The illumination optical system 614 illuminates the reticle 620. The illumination optical system 614 includes, e.g., a lens, a mirror, an optical integrator, a phase plate, a diffractive optical element, and a stop. The holding apparatus 1 may be used to hold optical elements, such as lenses, of the illumination optical system 614.

The reticle 620 has a circuit pattern and is supported and driven by the reticle stage 625. Diffracted light generated by the reticle 620 is projected onto the wafer 640 via the projection optical system 630. Since the exposure apparatus 600 is of the step and scan scheme, it transfers the pattern of the reticle 620 onto the wafer 640 by scanning them.

The reticle stage 625 supports the reticle 620 and moves the reticle 620 in the X-axis direction, the Y-axis direction, the Z-axis direction, and the rotational directions about the respective axes using, e.g., linear motors. Note that the scanning direction of the reticle 620 or wafer 640 on its surface is defined as the Y-axis, a direction perpendicular to this direction on its surface is defined as the X-axis, and a direction perpendicular to the surface of the reticle 620 or wafer 640 is defined as the Z-axis.

The projection optical system 630 projects the pattern of the reticle 620 onto the wafer 640. The projection optical system 630 can be a dioptric system, a catadioptric system, or a catoptric system.

In this embodiment, the projection optical system 630 includes a plurality of lenses 632. The holding apparatus 1 holds the plurality of lenses 632. The plurality of lenses 632 in the projection optical system 630 undergo positioning and position adjustment free from any damage or deformation. Hence, the projection optical system 630 exhibits an excellent imaging performance. The holding apparatus 1 has the above-described arrangement, and a detailed description thereof will not be given herein.

The wafer 640 is a substrate onto which the pattern of the reticle 620 is projected (transferred). However, it is also possible to use a glass plate or other substrates in place of the wafer 640. The wafer 640 is coated with a resist.

The wafer stage 645 supports the wafer 640 and moves the wafer 640 in the X-axis direction, the Y-axis direction, the Z-axis direction, and the rotational directions about the respective axes using linear motors, such as the reticle stage 625.

In exposure, a light beam emitted by the light source unit 612 illuminates the reticle 620 via the illumination optical system 614. The light beam, which reflects the circuit pattern of the reticle 620 upon passing through the reticle 620, forms an image on the wafer 640 via the projection optical system 630. In the projection optical system 630 (and/or illumination optical system 614) used for the exposure apparatus 600, the holding apparatus 1 holds optical elements having undergone positioning and position adjustment. Hence, the exposure apparatus 600 exhibits an excellent exposure performance, so as to provide devices (e.g., a semiconductor device, an LCD device, an image sensing device (e.g., a CCD), and a thin-film magnetic head) with high throughput and high quality.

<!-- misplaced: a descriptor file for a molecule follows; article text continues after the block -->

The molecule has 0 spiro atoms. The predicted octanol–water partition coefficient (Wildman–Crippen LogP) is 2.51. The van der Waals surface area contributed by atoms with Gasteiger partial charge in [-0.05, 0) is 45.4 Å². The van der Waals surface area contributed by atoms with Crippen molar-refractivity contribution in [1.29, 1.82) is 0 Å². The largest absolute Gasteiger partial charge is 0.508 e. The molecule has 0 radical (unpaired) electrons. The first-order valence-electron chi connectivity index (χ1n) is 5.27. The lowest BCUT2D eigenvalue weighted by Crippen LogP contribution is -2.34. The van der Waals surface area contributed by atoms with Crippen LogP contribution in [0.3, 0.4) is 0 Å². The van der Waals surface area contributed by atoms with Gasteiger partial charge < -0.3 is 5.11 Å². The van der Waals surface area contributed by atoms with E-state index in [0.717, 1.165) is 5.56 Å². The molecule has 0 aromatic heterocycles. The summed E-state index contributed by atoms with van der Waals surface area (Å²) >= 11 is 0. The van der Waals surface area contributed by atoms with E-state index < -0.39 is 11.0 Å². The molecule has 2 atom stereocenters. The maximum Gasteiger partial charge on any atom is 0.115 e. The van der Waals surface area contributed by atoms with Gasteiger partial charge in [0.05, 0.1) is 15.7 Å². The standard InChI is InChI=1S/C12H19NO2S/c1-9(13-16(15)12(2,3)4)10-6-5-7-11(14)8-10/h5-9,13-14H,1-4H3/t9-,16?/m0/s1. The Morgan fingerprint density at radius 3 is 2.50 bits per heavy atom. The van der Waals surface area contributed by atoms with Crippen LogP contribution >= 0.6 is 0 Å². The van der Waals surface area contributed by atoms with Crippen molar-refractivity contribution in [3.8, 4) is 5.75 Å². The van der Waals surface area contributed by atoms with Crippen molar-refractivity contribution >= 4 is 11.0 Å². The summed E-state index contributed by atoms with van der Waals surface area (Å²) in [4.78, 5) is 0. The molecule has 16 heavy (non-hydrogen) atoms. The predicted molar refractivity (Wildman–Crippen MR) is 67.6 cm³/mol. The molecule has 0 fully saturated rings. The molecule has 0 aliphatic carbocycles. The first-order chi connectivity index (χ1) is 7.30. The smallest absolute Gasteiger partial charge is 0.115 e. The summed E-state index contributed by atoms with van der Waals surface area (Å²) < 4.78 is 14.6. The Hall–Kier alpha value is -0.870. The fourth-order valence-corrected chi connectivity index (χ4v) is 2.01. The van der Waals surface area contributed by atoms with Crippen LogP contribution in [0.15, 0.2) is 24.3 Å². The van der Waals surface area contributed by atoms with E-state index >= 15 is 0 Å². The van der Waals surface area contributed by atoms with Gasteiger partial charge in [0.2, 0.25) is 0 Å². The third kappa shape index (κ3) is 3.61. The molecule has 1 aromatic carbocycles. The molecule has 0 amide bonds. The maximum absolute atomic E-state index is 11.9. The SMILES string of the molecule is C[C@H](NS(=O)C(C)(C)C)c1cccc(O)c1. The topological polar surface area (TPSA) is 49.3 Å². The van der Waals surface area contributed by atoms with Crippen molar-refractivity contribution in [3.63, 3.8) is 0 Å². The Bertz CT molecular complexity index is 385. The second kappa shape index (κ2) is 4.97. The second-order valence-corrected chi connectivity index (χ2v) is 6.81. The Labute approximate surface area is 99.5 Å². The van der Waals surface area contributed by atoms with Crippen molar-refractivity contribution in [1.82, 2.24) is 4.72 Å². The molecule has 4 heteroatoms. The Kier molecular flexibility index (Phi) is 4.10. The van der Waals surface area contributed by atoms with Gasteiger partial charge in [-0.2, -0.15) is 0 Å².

A description will be given of an embodiment of a device fabrication method using the above-mentioned exposure apparatus 600. The device is fabricated by a step of exposing a substrate coated with a resist (wafer or glass plate) using the exposure apparatus 600, a step of performing a development process for the substrate exposed, and a step of performing other well-known processes.

While the present invention has been described with reference to exemplary embodiments, it is to be understood that the invention is not limited to the disclosed exemplary embodiments. The scope of the following claims is to be accorded the broadest interpretation so as to encompass all such modifications, and equivalent structures and functions.

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Classifications
U.S. Classification310/317, 310/311
International ClassificationH01L41/09
Cooperative ClassificationG03F7/70825, G02B7/023, H02N2/0095, H02N2/0075, G03F7/70783, G03F7/70991, G03F7/70266, G03F7/70525
European ClassificationG02B7/02C, H02N2/00B6, H02N2/00C, G03F7/70N14, G03F7/70L2H, G03F7/70P16, G03F7/70F10B, G03F7/70P2D
Legal Events
DateCodeEventDescription
Apr 27, 2008ASAssignment
Owner name: CANON KABUSHIKI KAISHA, JAPAN
Free format text: ASSIGNMENT OF ASSIGNORS INTEREST;ASSIGNOR:YOSHIYUKI, KOJI;REEL/FRAME:020861/0688
Effective date: 20080402